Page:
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Title: The political economy of growth models and macroeconomic imbalances in advanced democracies
Author: Hope, David
ISNI:       0000 0004 6059 8569
Awarding Body: London School of Economics and Political Science (LSE)
Current Institution: London School of Economics and Political Science (University of London)
Date of Award: 2016
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The papers in this thesis explore the political economy of the macroeconomic imbalances that built up between advanced democracies during the Great Moderation—the long period of reduced macroeconomic volatility and low inflation that preceded the global financial crisis. More specifically, the papers focus on the role that institutions, political systems and electoral politics, and government demand-side policies played in the imbalances that emerged in real exchange rates and current accounts. The first paper uses macroeconomic data on OECD economies and a new statistical approach for causal inference in observational studies—the synthetic control method—to estimate the effect of the European Monetary Union (EMU) on the current account balances of individual member states. This counterfactuals approach provides strong evidence that the introduction of the EMU was responsible for the divergence in current account balances among member states. The second paper maps out the complex set of interrelationships between varieties of capitalism, growth models, and political systems in advanced democracies. The new approach to comparative political economy developed in the paper provides a theoretical framework that helps explain the current account divergence between the export-led coordinated market economies (CMEs) and the consumption-led liberal market economies (LMEs). The third paper brings modern macroeconomics back into political science. The paper sets out a suite of simple open economy macroeconomic models and uses them to show how governments pursuing different demand-side policies can result in persistent current account imbalances between countries within a system of independent inflation-targeting central banking. Taken together, the papers provide important theoretical arguments and empirical evidence on the political (and political economic) drivers of the macroeconomic imbalances that were a crucial precursor to the worst global economic downturn since the Great Depression of the 1930s.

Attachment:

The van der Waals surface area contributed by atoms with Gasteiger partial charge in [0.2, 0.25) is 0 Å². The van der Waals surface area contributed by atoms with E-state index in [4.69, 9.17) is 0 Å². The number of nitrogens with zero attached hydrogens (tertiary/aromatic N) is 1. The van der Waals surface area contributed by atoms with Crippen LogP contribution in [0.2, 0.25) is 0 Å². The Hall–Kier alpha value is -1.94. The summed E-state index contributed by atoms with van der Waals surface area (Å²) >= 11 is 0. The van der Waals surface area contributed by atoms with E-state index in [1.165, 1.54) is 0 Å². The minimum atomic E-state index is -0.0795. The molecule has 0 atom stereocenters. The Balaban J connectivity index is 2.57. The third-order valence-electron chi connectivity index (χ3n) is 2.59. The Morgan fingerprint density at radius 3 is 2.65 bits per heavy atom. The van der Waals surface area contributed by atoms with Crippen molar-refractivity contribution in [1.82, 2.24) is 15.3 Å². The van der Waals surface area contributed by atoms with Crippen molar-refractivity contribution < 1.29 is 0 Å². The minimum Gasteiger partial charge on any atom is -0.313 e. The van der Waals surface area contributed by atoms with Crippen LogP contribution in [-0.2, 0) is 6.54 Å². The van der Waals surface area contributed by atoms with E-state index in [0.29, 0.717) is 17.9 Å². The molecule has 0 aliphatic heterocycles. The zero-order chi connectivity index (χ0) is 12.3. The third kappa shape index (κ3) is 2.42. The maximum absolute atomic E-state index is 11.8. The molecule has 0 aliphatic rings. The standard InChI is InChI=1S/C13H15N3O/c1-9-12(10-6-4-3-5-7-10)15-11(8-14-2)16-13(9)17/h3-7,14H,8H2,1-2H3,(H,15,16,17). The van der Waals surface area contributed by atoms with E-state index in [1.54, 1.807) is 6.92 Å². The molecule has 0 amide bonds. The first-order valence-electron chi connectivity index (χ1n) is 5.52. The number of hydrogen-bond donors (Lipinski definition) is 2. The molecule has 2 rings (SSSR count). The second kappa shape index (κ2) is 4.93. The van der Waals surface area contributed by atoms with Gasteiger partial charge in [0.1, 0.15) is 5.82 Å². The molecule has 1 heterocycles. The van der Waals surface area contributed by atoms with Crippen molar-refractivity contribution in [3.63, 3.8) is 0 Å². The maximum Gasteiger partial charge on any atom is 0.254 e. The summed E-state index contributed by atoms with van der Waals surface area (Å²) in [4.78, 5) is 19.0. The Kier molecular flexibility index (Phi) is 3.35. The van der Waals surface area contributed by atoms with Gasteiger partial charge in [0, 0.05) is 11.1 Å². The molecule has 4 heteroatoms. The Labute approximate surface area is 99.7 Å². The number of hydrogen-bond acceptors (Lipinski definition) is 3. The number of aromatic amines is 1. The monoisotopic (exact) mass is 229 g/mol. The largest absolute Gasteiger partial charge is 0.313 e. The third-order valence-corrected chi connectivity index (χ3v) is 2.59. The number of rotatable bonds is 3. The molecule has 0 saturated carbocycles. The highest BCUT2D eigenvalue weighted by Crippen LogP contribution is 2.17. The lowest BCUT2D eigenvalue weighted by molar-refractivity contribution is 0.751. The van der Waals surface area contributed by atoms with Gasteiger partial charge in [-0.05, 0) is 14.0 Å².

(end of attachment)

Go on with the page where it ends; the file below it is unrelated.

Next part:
Supervisor: Not available Sponsor: Not available
Qualification Name: Thesis (Ph.D.) Qualification Level: Doctoral
EThOS ID:  DOI: Not available
Keywords: JC Political theory